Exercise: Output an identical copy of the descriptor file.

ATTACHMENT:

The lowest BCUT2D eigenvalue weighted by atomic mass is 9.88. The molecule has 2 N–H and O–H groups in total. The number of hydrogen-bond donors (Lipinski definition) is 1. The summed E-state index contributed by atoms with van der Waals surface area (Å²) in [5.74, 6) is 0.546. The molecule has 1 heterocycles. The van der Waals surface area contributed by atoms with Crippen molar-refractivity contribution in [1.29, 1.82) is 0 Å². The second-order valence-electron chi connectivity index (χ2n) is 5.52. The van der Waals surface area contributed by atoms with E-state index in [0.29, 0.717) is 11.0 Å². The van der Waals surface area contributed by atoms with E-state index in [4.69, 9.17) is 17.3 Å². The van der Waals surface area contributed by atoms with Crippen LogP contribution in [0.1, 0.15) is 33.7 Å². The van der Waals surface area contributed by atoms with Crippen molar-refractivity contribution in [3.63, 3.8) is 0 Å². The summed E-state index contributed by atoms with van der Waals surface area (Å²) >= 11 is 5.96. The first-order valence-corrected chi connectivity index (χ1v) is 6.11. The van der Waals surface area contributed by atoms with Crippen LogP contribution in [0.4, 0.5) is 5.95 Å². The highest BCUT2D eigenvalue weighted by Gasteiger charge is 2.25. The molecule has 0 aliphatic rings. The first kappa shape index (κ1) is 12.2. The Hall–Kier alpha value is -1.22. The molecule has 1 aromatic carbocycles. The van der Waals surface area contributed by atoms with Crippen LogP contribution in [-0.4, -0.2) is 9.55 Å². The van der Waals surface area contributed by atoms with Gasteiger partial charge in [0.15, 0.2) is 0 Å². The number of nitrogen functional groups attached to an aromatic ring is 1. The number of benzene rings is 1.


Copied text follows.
The lowest BCUT2D eigenvalue weighted by atomic mass is 9.88. The molecule has 2 N–H and O–H groups in total. The number of hydrogen-bond donors (Lipinski definition) is 1. The summed E-state index contributed by atoms with van der Waals surface area (Å²) in [5.74, 6) is 0.546. The molecule has 1 heterocycles. The van der Waals surface area contributed by atoms with Crippen molar-refractivity contribution in [1.29, 1.82) is 0 Å². The second-order valence-electron chi connectivity index (χ2n) is 5.52. The van der Waals surface area contributed by atoms with E-state index in [0.29, 0.717) is 11.0 Å². The van der Waals surface area contributed by atoms with E-state index in [4.69, 9.17) is 17.3 Å². The van der Waals surface area contributed by atoms with Crippen LogP contribution in [0.1, 0.15) is 33.7 Å². The van der Waals surface area contributed by atoms with Crippen molar-refractivity contribution in [3.63, 3.8) is 0 Å². The summed E-state index contributed by atoms with van der Waals surface area (Å²) >= 11 is 5.96. The first-order valence-corrected chi connectivity index (χ1v) is 6.11. The van der Waals surface area contributed by atoms with Crippen LogP contribution in [0.4, 0.5) is 5.95 Å². The highest BCUT2D eigenvalue weighted by Gasteiger charge is 2.25. The molecule has 0 aliphatic rings. The first kappa shape index (κ1) is 12.2. The Hall–Kier alpha value is -1.22. The molecule has 1 aromatic carbocycles. The van der Waals surface area contributed by atoms with Crippen LogP contribution in [-0.4, -0.2) is 9.55 Å². The van der Waals surface area contributed by atoms with Gasteiger partial charge in [0.15, 0.2) is 0 Å². The number of nitrogen functional groups attached to an aromatic ring is 1. The number of benzene rings is 1.